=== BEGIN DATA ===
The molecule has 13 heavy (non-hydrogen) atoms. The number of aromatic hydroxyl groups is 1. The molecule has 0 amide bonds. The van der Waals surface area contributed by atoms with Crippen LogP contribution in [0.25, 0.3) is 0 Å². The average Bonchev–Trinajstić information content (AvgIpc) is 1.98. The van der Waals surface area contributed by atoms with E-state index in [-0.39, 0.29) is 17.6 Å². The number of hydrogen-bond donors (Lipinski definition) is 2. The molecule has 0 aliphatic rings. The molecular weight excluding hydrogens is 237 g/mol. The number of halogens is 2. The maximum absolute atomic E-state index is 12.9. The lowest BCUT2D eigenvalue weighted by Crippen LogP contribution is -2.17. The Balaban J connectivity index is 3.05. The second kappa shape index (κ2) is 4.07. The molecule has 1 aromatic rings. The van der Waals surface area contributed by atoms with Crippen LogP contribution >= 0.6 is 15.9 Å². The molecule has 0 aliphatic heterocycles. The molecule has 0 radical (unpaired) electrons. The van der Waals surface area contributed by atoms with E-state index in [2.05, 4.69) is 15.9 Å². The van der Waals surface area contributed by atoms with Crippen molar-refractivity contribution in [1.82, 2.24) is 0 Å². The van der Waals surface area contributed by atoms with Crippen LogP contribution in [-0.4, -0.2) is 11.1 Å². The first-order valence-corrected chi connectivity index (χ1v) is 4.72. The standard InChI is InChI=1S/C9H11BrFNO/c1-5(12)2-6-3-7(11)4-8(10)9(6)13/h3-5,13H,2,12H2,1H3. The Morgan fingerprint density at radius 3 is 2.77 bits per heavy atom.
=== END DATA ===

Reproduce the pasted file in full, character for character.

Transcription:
The molecule has 13 heavy (non-hydrogen) atoms. The number of aromatic hydroxyl groups is 1. The molecule has 0 amide bonds. The van der Waals surface area contributed by atoms with Crippen LogP contribution in [0.25, 0.3) is 0 Å². The average Bonchev–Trinajstić information content (AvgIpc) is 1.98. The van der Waals surface area contributed by atoms with E-state index in [-0.39, 0.29) is 17.6 Å². The number of hydrogen-bond donors (Lipinski definition) is 2. The molecule has 0 aliphatic rings. The molecular weight excluding hydrogens is 237 g/mol. The number of halogens is 2. The maximum absolute atomic E-state index is 12.9. The lowest BCUT2D eigenvalue weighted by Crippen LogP contribution is -2.17. The Balaban J connectivity index is 3.05. The second kappa shape index (κ2) is 4.07. The molecule has 1 aromatic rings. The van der Waals surface area contributed by atoms with Crippen LogP contribution >= 0.6 is 15.9 Å². The molecule has 0 aliphatic heterocycles. The molecule has 0 radical (unpaired) electrons. The van der Waals surface area contributed by atoms with E-state index in [2.05, 4.69) is 15.9 Å². The van der Waals surface area contributed by atoms with Crippen molar-refractivity contribution in [1.82, 2.24) is 0 Å². The van der Waals surface area contributed by atoms with Crippen LogP contribution in [-0.4, -0.2) is 11.1 Å². The first-order valence-corrected chi connectivity index (χ1v) is 4.72. The standard InChI is InChI=1S/C9H11BrFNO/c1-5(12)2-6-3-7(11)4-8(10)9(6)13/h3-5,13H,2,12H2,1H3. The Morgan fingerprint density at radius 3 is 2.77 bits per heavy atom.